Tommyknocker GM should not be alone under the bus

The phone kept beeping with text message alerts last Tuesday, and everyone was sending the same thing.

The former general manager of the soon-to-be defunct Mining City Tommyknockers was on top of the Butte-Silver Bow jail roster. He was charged with felony burglary stemming from an arrest early in the morning.

Not everyone was laughing at the news, but some were. To them, it seemed like a funny and fitting end to the train wreck that was the Tommyknockers.

It seemed like a whole lot of karma kicking in for having those players sleep on the floor — when they were not sleeping in their cars, that is.

I saw some jokes and snarky comments on social media, poking fun at a man who appears to be really down on his luck.

I just felt really sad for Dane Wagner.

He was not a very good general manager of the Expedition League team, to be sure.

Actually, he was historically bad as a general manager. It is hard to imagine a season going much worse off the field for any kind of sports franchise.

From the first day he stepped in town in 2020, Dane made promise after promise that nobody could have ever thought he could follow through on.

He promised a hot tub. He promised construction to add concessions and restrooms to 3 Legends Stadium. He promised a five-star chef serving up meals at home games.

When you talked to him, you could quickly get the sense that he never even watched a baseball game before, let alone ran a team.

It was clear that he was set up to fail in a big, big way.

To this day, it is still hard to believe that the leaders of Butte-Silver Bow fell for it. It is hard to believe they did not laugh Steve Wagner and the Expedition League right out of town on Day 1.

You did not have to be Columbo to see through the sales pitch that reeked of the Monorail episode of The Simpsons.

Political leaders can act like they are betrayed and angry at the team now, but they clearly should have known better. It was really that obvious, and they share some of the blame.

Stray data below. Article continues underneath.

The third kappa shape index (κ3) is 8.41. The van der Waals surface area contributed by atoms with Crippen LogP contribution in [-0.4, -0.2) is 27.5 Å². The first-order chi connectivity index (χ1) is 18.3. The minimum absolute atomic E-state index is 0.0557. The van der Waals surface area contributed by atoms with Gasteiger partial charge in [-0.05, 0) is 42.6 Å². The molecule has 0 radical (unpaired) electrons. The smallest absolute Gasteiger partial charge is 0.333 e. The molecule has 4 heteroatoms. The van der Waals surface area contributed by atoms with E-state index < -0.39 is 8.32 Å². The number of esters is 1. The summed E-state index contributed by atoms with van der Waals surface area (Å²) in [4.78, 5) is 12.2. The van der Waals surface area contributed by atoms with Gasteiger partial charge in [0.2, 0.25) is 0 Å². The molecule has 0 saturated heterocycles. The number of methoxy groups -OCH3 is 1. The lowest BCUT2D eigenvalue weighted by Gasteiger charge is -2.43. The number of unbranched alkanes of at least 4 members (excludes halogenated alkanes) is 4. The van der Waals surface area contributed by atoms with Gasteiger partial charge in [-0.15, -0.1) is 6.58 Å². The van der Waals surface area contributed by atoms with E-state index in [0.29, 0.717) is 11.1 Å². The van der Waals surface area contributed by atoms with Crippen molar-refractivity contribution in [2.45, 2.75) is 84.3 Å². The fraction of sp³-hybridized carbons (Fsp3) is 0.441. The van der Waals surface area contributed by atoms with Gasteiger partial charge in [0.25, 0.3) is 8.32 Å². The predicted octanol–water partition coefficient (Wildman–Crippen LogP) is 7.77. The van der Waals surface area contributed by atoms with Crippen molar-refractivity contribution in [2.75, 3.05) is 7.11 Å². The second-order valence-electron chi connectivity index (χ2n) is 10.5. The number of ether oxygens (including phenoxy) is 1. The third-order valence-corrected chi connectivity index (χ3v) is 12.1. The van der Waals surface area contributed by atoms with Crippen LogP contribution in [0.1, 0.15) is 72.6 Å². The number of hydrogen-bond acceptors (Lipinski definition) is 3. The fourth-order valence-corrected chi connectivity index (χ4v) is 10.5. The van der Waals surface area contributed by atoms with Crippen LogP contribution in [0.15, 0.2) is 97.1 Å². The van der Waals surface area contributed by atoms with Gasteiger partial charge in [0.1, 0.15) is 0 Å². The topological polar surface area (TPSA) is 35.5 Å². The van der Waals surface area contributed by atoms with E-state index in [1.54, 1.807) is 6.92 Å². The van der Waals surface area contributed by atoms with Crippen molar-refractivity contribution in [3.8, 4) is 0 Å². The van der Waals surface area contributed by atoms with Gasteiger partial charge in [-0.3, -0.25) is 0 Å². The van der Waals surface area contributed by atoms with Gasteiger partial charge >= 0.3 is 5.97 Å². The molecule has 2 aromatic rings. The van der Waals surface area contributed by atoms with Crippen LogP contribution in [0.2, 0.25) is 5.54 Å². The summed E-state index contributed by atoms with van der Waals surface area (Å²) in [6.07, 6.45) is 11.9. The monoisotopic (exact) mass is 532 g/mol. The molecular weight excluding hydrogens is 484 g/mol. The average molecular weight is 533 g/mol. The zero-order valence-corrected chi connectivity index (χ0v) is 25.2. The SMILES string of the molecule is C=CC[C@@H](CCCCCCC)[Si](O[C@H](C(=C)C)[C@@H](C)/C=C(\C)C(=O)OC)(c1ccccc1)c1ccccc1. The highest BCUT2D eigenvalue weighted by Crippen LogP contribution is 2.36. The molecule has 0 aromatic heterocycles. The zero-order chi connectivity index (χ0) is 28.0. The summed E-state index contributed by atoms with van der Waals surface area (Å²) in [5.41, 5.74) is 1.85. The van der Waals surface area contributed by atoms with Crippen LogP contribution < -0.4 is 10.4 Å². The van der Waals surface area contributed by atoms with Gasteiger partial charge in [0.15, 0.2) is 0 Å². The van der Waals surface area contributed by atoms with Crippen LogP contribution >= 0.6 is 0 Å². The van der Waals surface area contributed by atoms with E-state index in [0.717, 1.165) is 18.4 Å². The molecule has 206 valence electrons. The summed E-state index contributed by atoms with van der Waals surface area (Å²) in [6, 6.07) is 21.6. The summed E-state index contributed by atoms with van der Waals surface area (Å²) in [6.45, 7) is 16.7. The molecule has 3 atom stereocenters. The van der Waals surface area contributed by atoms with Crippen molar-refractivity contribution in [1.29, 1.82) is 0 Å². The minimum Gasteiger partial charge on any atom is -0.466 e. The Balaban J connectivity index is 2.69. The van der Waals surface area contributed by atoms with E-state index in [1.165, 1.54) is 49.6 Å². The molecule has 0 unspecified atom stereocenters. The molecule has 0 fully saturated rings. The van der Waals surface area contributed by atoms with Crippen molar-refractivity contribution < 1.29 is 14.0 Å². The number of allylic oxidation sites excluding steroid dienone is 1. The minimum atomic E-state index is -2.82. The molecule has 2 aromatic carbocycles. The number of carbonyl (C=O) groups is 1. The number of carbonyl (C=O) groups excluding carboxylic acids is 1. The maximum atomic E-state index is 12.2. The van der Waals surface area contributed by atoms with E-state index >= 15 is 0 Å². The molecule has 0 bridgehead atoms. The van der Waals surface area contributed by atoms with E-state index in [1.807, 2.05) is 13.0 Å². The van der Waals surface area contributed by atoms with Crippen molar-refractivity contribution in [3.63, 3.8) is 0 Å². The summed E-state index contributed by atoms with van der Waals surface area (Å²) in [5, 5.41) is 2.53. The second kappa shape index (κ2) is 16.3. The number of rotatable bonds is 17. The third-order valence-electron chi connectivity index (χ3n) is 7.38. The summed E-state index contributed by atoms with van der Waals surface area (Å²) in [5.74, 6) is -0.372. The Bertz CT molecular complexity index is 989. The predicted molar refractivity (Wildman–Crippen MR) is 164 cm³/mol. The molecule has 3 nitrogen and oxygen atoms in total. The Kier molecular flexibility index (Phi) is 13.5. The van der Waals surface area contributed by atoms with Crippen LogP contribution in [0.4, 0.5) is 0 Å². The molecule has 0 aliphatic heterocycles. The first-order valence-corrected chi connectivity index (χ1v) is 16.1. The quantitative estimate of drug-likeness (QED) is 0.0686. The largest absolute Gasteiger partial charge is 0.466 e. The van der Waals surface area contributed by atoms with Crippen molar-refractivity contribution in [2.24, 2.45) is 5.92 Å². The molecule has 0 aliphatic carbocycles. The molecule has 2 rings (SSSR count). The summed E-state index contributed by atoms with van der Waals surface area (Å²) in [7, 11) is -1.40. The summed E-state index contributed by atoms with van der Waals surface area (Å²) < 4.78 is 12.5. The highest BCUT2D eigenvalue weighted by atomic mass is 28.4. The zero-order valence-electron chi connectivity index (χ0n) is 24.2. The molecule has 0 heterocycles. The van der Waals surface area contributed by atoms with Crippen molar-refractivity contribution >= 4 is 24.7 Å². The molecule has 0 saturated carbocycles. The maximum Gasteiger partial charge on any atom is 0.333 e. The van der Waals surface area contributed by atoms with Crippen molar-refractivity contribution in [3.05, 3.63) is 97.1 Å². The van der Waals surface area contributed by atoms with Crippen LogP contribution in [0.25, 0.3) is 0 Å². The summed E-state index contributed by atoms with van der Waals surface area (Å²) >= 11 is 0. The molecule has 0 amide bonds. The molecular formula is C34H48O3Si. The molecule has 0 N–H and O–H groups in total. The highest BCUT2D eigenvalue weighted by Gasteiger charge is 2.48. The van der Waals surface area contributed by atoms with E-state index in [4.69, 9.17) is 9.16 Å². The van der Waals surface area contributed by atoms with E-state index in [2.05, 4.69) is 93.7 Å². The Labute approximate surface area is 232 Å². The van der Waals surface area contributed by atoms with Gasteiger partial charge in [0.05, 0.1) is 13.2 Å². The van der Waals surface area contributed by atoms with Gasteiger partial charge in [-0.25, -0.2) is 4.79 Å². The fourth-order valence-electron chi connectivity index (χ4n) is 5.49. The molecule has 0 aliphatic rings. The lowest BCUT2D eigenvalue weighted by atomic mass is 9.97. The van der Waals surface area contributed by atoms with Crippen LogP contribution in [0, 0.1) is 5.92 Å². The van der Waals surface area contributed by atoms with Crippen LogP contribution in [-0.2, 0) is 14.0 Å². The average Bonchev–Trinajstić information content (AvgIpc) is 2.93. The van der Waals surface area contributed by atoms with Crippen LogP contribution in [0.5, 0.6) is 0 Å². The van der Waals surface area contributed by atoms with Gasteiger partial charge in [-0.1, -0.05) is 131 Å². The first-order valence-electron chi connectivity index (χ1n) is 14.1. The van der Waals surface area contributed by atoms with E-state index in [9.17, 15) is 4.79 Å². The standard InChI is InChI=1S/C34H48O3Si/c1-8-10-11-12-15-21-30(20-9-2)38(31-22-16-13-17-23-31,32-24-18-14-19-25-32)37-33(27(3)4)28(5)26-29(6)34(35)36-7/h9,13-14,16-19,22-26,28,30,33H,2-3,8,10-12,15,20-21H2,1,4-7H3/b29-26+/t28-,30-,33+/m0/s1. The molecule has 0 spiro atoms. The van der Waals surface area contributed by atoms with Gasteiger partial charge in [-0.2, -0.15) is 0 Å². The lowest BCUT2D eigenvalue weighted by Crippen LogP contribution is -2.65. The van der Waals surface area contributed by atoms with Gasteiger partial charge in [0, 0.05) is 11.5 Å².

While nobody will let Dane Wagner off the hook for what the players called lies, it is sad to see that the complete blame for this circus is still falling on the shoulders of one man.

That is too much for anyone to take.

Dane became the scapegoat when he was thrown directly under the bus immediately after the Tommyknocker season came crashing down on Aug. 1.

Steve Wagner, a co-owner of the Tommyknockers and owner/founder of the college wooden-bat league, fired his own son as he scrambled and tried to convince the county to give the Tommyknockers a second season in Butte.

Butte-Silver Bow chief executive J.P. Gallagher proclaimed that the Tommyknockers were not welcome back to the county-owned stadium if Dane was still in charge on Aug. 5.

Less than 24 hours later, Dane was tossed aside by his father in a move that came so quickly that Darth Vader’s head would have spun.

The worst thing Steve Wagner did to his son, though, was to put him in an impossible situation in the first place.

Dane, 36, was tasked with putting together and running a baseball team when he had zero experience even remotely related to putting together and running a baseball team.

A google search of Dane was all you needed to see. There was no mention of him in baseball, or any other sport. The only thing you could find was that he was a minister with more than 20 years of experience.

That means he was 15 or younger when he was ordained.